In the last ten days, several officials have ruled out reviving the agreement before mid-November at the earliest, and Lapid has sought to use this deadline to push Western countries to adopt a more hardline approach to negotiations with the Iranian Republic.

In his speech to the United Nations General Assembly, Lapid said, "The only way to prevent Iran from acquiring a nuclear weapon is to put a credible military threat on the table." Only then, he said, would it be possible to negotiate with the Iranians a "stronger and longer-term agreement."

Lapid stressed that "Iran must be clearly informed that the global response will not be with words, but with military force if it develops its nuclear program." He stressed that Israel would be ready to intervene if it felt a threat to it.

"We will do whatever is necessary," Lapid said, adding, "Iran will not obtain a nuclear weapon."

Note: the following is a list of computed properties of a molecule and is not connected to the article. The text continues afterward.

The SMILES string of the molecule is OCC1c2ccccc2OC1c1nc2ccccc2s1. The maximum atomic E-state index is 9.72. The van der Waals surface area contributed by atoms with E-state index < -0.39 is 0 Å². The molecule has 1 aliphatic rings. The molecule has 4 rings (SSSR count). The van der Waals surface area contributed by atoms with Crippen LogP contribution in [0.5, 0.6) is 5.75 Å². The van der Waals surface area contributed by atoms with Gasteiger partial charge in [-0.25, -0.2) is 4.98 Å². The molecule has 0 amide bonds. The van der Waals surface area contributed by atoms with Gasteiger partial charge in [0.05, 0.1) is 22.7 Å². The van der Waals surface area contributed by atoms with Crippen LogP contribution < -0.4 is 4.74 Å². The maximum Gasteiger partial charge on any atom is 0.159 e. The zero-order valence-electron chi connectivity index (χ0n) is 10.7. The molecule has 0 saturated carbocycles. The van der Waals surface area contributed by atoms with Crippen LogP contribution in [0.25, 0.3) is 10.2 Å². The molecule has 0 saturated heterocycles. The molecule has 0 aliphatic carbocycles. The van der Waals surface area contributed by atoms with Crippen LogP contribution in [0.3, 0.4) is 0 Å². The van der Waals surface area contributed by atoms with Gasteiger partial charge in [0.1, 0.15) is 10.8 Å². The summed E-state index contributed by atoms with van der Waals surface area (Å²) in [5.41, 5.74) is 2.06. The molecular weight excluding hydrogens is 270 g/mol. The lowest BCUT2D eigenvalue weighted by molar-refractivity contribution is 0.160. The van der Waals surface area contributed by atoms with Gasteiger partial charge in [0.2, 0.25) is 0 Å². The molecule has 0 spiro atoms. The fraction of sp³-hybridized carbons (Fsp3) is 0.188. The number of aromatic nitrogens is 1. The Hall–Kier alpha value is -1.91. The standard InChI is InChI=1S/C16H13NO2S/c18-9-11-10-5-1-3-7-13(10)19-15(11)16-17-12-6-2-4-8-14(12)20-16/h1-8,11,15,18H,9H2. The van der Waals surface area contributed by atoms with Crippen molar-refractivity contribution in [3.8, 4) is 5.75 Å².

Observers fear that a " hate orchestra " is going on between Israel and Iran. Raisi commented during an interview with Al-Jazeera English, "It is now up to Washington to take the final decision regarding reaching a nuclear agreement, and lifting sanctions on Tehran, and it must be accompanied by achieving guarantees."

He called for the need to "resolve the issue of safeguards" to move forward in the nuclear negotiations, adding that the West should ask Israel "which has weapons of mass destruction" to stop nuclear activities before they ask Iran to do so.

The Iranian president affirmed his country's determination to "defend its rights and of the people." He noted that Israeli political leaders are well aware that Washington is not interested in carrying out the main request that they have made in recent years, to the US which is a major and frightening military threat to Tehran.

And that is why the Israelis express varying opinions and options about what Israel should do if the agreement is signed between the international powers and Iran.

Tamir Hayman, the former head of the Intelligence Division in the Israeli army, wrote in an article in the newspaper "Israel Today," saying: "If an agreement is reached, Israel must prepare for a scenario in which Iran's enrichment program at full capacity moves forward by 2030."